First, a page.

A Ford auto dealer based in Massachusetts stands accused of using art stolen from indie hit Firewatch as part of its promotional materials distributed to customers.
When Firewatch launched in February, it received a great deal of praise, particularly for its beautiful graphics. Campo Santo’s Olly Moss and Jane Ng did a great job of creating a visual style that worked in both flat illustrations and the game itself — but now their work is being used for another purpose, without the studio’s consent.
Yesterday afternoon, word started circulating around Twitter than Firewatch art had been stolen for use in a Ford advertisement. A dealership based in Massachusetts was apparently using the game’s key art in an email distributed to prospective customers.
The dealership quickly made claims that its design team had found the art on an online repository of free images, where no credit was given to the original source. However, this was quickly disputed by Campo Santo co-founder Sean Vanaman, who claimed to have found other stolen artwork in the mailer that couldn’t have come from the same place.
@Futterish that "Update" is bs as their mailer actually includes elements from our old website that aren't available on any wallpaper site.— Sean Vanaman (@vanaman) June 27, 2016
Shortly after this development, Ford’s head office got involved to state plainly that the company wasn’t involved in this situation, and any blame should fall on the local dealership. “Our dealers are independent businesses,” rep Sara Tatchio said in communication with Gamasutra.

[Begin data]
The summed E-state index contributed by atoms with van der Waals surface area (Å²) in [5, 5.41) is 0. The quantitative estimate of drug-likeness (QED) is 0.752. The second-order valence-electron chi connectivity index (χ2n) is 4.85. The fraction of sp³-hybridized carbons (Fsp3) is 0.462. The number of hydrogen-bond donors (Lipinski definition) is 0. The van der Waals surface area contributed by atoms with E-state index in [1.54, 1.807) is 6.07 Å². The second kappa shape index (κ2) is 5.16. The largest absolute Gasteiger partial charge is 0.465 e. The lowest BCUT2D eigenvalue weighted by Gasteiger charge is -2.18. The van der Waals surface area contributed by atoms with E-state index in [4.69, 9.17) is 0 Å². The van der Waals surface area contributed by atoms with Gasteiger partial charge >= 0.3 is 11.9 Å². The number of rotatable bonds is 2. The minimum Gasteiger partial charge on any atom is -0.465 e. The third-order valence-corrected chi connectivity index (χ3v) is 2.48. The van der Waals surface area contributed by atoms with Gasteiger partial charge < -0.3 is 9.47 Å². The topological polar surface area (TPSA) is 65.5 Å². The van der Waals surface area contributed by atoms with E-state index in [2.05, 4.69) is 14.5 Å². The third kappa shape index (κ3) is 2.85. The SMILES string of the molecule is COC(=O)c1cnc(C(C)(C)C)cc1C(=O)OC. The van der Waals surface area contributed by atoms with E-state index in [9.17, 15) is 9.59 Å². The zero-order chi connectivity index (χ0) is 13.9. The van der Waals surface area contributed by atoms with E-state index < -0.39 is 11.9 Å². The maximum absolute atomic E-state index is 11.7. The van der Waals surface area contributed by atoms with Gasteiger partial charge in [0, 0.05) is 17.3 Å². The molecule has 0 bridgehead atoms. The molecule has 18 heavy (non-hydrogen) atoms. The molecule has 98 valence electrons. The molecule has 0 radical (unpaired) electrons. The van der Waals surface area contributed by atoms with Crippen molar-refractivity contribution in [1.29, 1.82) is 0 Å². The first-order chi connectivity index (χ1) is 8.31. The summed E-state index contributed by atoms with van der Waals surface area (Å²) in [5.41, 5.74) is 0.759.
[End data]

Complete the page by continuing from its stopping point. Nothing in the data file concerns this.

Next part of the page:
The sequence of events now seems fairly clear: a designer at a small auto dealer finds art that purports to be free, and is either unfamiliar with its source or willing to believe that the marketing campaign is small enough to dodge any potential repercussions. Meanwhile, Ford gets egg on its face simply from being linked to the situation.
Stolen artwork is not uncommon in the video game industry, whether its pre-meditated or accidental. However, this isn’t a case of one major studio pinching content from another — we’re seeing a minnow preyed upon because it’s not as likely to put up a fight.
Despite the massive success of Firewatch, only a handful of developers work at Campo Santo — so there’s no legal team constantly trawling the internet for the stolen content that prompted this situation. The best that the studio can do in response is to publicize the error, and hope that other unscrupulous entities think better of repeating the same mistake.
Public pressure may have cased the Ford dealership to retract their advertisement, but you can be sure that it won’t be too long before another entity is found using artwork that they have no right to.
Firewatch is available now for PC and PlayStation 4.